Container Gardening Idea; Dusty Miller, Pansies, Gaillardia, Petunias and Violas

IMG 2517 Container Gardening Idea; Dusty Miller, Pansies, Gaillardia, Petunias and Violas

I was at the garden center the other day with a friend and saw this adorable container garden filled with a mixture of spring and summer flowers.  I think this would make a cheerful display on the deck or front porch, and it’s ingredients are all garden center staples you can find easily at your local big box store.

If you want to create your own reproduction here’s what you need: Dusty Miller, Pansies, Violas, Petunias, and Gaillardia.

[Read more...]

The 100% Eco-Friendly Way to Green Up Your Lawn Overnight

Front Yard The 100% Eco Friendly Way to Green Up Your Lawn Overnight

Photo Courtesy of: respres

There’s a reason that the lawns always look so green and lush in the movies, and it’s not lens color filters either.  For special occasions from backyard weddings, to family reunions, there is a 100% environmentally safe way to give your yard a deep, dark, green color in mere hours.

Lawn professionals have been using this little trick for years on sports fields, golf courses, and movie shoots, and any reputable lawn company will be able to provide you with this service at your home just in time for Spring.  The secret to a deep healthy green yard is in an “iron treatment” applied to your lawn by a professional lawn company.  Iron treatments are liquid applications of finely ground iron shavings that are watered into your lawn, and actually absorbed by each individual blade of grass.  Once the iron is absorbed, the mineral causes a chemical reaction with the chlorophyll in the grass, and the grass begins turning a rich, dark, green within 2-4 hours.  The mineral causes no harm to the environment, and the lawn gradually fades back to it’s original color in 4-6 weeks once the iron has run it’s course.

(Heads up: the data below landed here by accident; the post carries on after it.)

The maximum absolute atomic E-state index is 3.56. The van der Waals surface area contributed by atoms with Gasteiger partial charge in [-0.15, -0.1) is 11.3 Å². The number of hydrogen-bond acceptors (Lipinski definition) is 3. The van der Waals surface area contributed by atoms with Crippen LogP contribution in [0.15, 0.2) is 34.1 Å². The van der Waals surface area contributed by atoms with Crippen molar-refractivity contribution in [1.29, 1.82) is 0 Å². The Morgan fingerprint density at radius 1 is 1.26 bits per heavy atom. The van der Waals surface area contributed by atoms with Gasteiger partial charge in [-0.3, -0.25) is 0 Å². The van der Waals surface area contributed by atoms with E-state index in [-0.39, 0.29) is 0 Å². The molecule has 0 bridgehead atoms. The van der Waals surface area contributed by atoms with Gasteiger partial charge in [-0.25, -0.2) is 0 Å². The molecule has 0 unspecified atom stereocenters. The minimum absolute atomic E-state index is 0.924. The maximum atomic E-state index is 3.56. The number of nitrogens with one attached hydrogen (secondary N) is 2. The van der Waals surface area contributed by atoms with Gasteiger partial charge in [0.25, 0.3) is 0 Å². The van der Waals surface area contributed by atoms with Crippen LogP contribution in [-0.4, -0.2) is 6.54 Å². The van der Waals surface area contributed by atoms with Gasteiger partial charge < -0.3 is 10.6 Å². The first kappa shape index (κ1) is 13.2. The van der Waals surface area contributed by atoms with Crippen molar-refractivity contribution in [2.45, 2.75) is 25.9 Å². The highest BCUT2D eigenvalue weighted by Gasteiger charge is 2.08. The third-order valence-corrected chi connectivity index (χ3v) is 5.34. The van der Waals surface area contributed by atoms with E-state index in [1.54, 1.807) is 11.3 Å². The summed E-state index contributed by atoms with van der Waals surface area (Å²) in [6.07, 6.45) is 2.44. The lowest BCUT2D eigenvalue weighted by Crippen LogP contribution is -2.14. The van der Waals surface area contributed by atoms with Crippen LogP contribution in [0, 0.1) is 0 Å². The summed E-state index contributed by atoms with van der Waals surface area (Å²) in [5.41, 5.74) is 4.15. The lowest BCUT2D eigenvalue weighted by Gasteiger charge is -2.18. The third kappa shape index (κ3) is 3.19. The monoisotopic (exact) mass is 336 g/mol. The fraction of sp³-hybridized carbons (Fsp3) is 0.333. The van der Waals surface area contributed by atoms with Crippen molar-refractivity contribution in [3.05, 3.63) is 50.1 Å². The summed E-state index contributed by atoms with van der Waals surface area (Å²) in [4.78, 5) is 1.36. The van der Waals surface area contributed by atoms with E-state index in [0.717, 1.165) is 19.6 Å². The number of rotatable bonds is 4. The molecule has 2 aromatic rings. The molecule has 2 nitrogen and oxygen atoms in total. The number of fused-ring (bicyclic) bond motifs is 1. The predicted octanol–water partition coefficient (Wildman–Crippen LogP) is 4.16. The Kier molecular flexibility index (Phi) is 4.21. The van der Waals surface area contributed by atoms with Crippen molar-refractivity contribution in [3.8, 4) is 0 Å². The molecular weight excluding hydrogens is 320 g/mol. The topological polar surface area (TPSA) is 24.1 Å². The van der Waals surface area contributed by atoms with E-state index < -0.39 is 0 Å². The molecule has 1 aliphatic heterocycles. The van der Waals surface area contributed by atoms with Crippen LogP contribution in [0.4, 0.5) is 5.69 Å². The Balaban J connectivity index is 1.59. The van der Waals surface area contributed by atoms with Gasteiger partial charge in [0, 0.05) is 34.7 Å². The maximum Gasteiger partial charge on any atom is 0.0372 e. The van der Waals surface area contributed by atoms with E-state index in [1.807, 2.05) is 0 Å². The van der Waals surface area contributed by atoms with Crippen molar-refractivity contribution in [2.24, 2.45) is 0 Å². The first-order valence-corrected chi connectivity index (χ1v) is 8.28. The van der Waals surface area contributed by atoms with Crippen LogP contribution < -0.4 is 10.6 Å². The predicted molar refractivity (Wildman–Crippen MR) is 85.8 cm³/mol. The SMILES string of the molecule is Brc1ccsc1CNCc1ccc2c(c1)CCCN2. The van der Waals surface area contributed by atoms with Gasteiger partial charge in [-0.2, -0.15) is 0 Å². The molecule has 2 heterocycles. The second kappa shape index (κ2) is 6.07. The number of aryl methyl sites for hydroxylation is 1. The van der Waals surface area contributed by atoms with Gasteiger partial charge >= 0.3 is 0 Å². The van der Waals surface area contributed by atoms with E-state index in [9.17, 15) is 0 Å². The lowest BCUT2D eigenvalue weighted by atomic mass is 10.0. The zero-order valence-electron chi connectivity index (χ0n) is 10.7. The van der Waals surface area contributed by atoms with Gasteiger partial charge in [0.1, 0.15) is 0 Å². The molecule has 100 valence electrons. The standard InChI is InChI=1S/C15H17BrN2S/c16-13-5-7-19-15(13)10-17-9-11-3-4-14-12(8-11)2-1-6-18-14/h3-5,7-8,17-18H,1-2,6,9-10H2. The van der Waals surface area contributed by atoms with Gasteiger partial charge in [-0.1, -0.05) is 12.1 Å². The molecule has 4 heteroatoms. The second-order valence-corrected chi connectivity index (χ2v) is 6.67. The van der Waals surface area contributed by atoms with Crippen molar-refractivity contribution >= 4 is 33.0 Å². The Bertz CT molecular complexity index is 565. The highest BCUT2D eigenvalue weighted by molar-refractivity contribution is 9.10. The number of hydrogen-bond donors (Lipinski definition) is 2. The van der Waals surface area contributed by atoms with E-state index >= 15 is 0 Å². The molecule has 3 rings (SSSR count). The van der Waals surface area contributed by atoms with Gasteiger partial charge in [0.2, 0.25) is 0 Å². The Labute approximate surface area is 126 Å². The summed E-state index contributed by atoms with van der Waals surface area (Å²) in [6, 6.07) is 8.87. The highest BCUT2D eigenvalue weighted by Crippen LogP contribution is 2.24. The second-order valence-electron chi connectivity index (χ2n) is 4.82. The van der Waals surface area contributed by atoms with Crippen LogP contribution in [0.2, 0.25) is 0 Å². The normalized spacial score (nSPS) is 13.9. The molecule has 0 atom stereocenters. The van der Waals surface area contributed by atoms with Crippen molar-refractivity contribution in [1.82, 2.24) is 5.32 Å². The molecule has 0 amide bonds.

[Read more...]

When To Complete Spring Mulching

IMG 0057 When To Complete Spring Mulching

Does it matter when you mulch the garden in the spring?  Actually it does!

Mulch is a great organic weed blocker, but it can also be a sun blocker in the spring – which is something you don’t want!  Applying mulch to your garden before the soil has a chance to really warm up from the winter months can slow the development of your garden plants, and prevent the germination of seeds.

What we love about mulch in the summer (cooling the soil, trapping the moisture, blocking the weeds)  has the same effect in the spring, just when you don’t want to sabotage the your future crops, and flowers.

Allow several weeks of progressively warmer weather to thaw and warm the layers of soil that have been deeply frozen through the winter.  In cool climates do not apply mulch until late spring, once all danger of frost has been eliminated. Let the sun hit larger expanses of darker soil, and last year’s decomposing mulch to warm everything up and speed up the growth process.  Instead of early mulching, turn over the soil in the beds with a fork, or garden weasel instead, to get oxygen to the root systems, and work in any decomposing material. In most northern areas May is the perfect month to begin mulching.